CHICAGO (TheStreet) -- It's Monday, so we get to see how investors react to a full weekend's worth of cancer drug data presentations at the American Society of Clinical Oncology (ASCO) annual meeting. Here's a smattering of sell-side commentary published this morning on the most popular topic at the ASCO meeting -- the new class of cancer immunotherapies known as checkpoint inhibitors under development by Bristol-Myers Squibb (BMY), Merck (MRK), Roche (RHHBY) and AstraZeneca (AZN), among others:
Early IO (immuno-oncology) data in additional cancers (head & neck, ovarian, and bladder) presented at ASCO over the weekend appear promising and suggest the market potential for IO agents should grow. Most investors model just melanoma and lung and renal cancers for IO agents (PD-1 and PD-L1), but now they will likely add billions of dollars of revenues to market models.
IO pie growing should more than offset concerns about therapeutic density. The growth in market opportunity due to adding add'l cancers should offset greater competition as additional companies move forward with similar drugs at rapid speed. Five companies could be on the market with PD-1/PD-L1 drugs within five years. We envision MRK launching first in late '14, followed by BMY in 2015, Roche in 2016, AstraZeneca in 2017, and possibly Merck KGaA in 2018.
Early IO data at ASCO that were encouraging included: 1) MRK's pembrolizumab (MK-3475) showed 20% (11/56) ORR in PD-L1+ advanced head & neck cancers; 2) Roche's MPDL3280A showed 43% (13/30) ORR at six weeks and 52% (13/25) at 12 weeks in PD-L1+ bladder cancer; 3) BMY/Ono's nivolumab showed 25% (2/8) ORR in platinum-resistant ovarian cancer.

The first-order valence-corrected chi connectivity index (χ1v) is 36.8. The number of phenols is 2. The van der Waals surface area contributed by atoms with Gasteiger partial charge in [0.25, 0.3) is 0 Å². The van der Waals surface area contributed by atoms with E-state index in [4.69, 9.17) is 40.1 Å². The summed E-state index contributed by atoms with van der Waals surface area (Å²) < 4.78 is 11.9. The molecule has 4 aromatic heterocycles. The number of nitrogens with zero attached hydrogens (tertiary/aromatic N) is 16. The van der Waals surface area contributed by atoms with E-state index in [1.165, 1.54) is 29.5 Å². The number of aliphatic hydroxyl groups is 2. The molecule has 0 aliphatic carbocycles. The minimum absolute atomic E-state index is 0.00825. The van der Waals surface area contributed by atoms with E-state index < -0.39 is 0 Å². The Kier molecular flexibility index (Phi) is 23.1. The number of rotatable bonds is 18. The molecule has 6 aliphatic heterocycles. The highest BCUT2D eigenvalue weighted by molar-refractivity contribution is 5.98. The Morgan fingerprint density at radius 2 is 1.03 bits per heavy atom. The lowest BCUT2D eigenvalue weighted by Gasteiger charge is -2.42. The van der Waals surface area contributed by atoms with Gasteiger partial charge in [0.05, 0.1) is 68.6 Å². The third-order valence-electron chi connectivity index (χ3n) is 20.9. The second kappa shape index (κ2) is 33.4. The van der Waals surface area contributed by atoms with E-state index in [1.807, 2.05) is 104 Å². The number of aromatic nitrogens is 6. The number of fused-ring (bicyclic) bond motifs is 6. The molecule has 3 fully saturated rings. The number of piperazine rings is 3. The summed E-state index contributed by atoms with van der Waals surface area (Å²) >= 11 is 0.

Is there a clear winner in the immuno-oncology development race? ISI Group's Mark Schoenebaum doesn't think so yet:
At its ASCO analyst meeting, Roche demonstrated scientific leadership in the Immunooncology (IO) field with impressive presentations by Ira Mellman (Genentech/ gRED) and Hy Levitsky (pRED), revealing an IO pipeline of 20 compounds, (of which 6 in clinical development before YE). Roche's IO portfolio seem the broadest, but also the most diverse in the industry. Combined with a rigorous scientific approach to patients selection (beyond simple PDL1 expression testing), this optimally positions Roche to harness the power of immunotherapy through multiple, tailored combinations. Whilst the IO field probably won't make as big a leap forward at ASCO 2014 as expected earlier this year (as combo's seem harder to develop), Roche's presentation suggests that they should be able to establish itself at the leader in the IO field for years to come.
Credit Suisse picks ASCO winner and loser at the midway point:
Bottom Line - Winners and Losers at ASCO So Far: Halfway through the American Society of Clinical Oncology (ASCO) Annual Meeting, we see ROG, ABBV, MRK and AZN as large-cap winners so far, and see LLY coming out as the primary loser. Pertaining to BMY, we see mixed read-through at present (positive: support for broad potential of I-O category potential and positive data in ovarian cancer; negative: lack of clarity on biomarker strategy and perception that competitors like ROG may be continuing to close the gap), however, key updates at their Monday Investor Event (7 AM Central) combined with readout from the adjuvant melanoma phase 3 Yervoy study will ultimately tip investor sentiment to positive or negative.